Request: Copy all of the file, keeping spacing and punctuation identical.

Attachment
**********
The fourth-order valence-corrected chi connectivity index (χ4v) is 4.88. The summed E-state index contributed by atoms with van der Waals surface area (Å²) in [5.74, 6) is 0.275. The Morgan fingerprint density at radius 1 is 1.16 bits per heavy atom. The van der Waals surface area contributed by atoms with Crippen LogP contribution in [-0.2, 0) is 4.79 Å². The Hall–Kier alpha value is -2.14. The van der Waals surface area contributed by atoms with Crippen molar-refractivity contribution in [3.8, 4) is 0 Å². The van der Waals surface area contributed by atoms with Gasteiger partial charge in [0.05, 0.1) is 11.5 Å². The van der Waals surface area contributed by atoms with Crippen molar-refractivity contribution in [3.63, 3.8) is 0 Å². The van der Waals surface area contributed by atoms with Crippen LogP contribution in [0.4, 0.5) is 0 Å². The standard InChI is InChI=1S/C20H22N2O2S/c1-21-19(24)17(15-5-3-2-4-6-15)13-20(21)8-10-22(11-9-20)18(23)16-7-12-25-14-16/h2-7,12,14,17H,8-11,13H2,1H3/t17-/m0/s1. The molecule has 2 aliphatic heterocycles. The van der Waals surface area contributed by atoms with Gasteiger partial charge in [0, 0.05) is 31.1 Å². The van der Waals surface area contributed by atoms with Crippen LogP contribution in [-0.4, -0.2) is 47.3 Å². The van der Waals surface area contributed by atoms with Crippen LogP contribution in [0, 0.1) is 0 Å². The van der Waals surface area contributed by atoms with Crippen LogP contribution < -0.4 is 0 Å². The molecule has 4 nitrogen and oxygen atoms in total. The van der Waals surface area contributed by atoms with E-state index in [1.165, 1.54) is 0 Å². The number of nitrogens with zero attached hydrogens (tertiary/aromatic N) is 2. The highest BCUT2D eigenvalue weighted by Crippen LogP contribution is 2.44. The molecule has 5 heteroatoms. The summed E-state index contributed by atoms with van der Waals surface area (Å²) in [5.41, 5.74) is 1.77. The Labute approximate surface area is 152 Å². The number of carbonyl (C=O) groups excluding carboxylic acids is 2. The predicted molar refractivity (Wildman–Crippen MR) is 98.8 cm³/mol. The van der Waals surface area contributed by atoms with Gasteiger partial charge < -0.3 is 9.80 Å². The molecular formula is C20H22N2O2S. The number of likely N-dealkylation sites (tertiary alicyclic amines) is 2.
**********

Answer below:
The fourth-order valence-corrected chi connectivity index (χ4v) is 4.88. The summed E-state index contributed by atoms with van der Waals surface area (Å²) in [5.74, 6) is 0.275. The Morgan fingerprint density at radius 1 is 1.16 bits per heavy atom. The van der Waals surface area contributed by atoms with Crippen LogP contribution in [-0.2, 0) is 4.79 Å². The Hall–Kier alpha value is -2.14. The van der Waals surface area contributed by atoms with Crippen molar-refractivity contribution in [3.8, 4) is 0 Å². The van der Waals surface area contributed by atoms with Gasteiger partial charge in [0.05, 0.1) is 11.5 Å². The van der Waals surface area contributed by atoms with Crippen molar-refractivity contribution in [3.63, 3.8) is 0 Å². The van der Waals surface area contributed by atoms with Crippen LogP contribution in [0.4, 0.5) is 0 Å². The standard InChI is InChI=1S/C20H22N2O2S/c1-21-19(24)17(15-5-3-2-4-6-15)13-20(21)8-10-22(11-9-20)18(23)16-7-12-25-14-16/h2-7,12,14,17H,8-11,13H2,1H3/t17-/m0/s1. The molecule has 2 aliphatic heterocycles. The van der Waals surface area contributed by atoms with Gasteiger partial charge in [0, 0.05) is 31.1 Å². The van der Waals surface area contributed by atoms with Crippen LogP contribution in [-0.4, -0.2) is 47.3 Å². The van der Waals surface area contributed by atoms with Crippen LogP contribution in [0, 0.1) is 0 Å². The van der Waals surface area contributed by atoms with Crippen LogP contribution < -0.4 is 0 Å². The molecule has 4 nitrogen and oxygen atoms in total. The van der Waals surface area contributed by atoms with E-state index in [1.165, 1.54) is 0 Å². The number of nitrogens with zero attached hydrogens (tertiary/aromatic N) is 2. The highest BCUT2D eigenvalue weighted by Crippen LogP contribution is 2.44. The molecule has 5 heteroatoms. The summed E-state index contributed by atoms with van der Waals surface area (Å²) in [5.41, 5.74) is 1.77. The Labute approximate surface area is 152 Å². The number of carbonyl (C=O) groups excluding carboxylic acids is 2. The predicted molar refractivity (Wildman–Crippen MR) is 98.8 cm³/mol. The van der Waals surface area contributed by atoms with Gasteiger partial charge < -0.3 is 9.80 Å². The molecular formula is C20H22N2O2S. The number of likely N-dealkylation sites (tertiary alicyclic amines) is 2.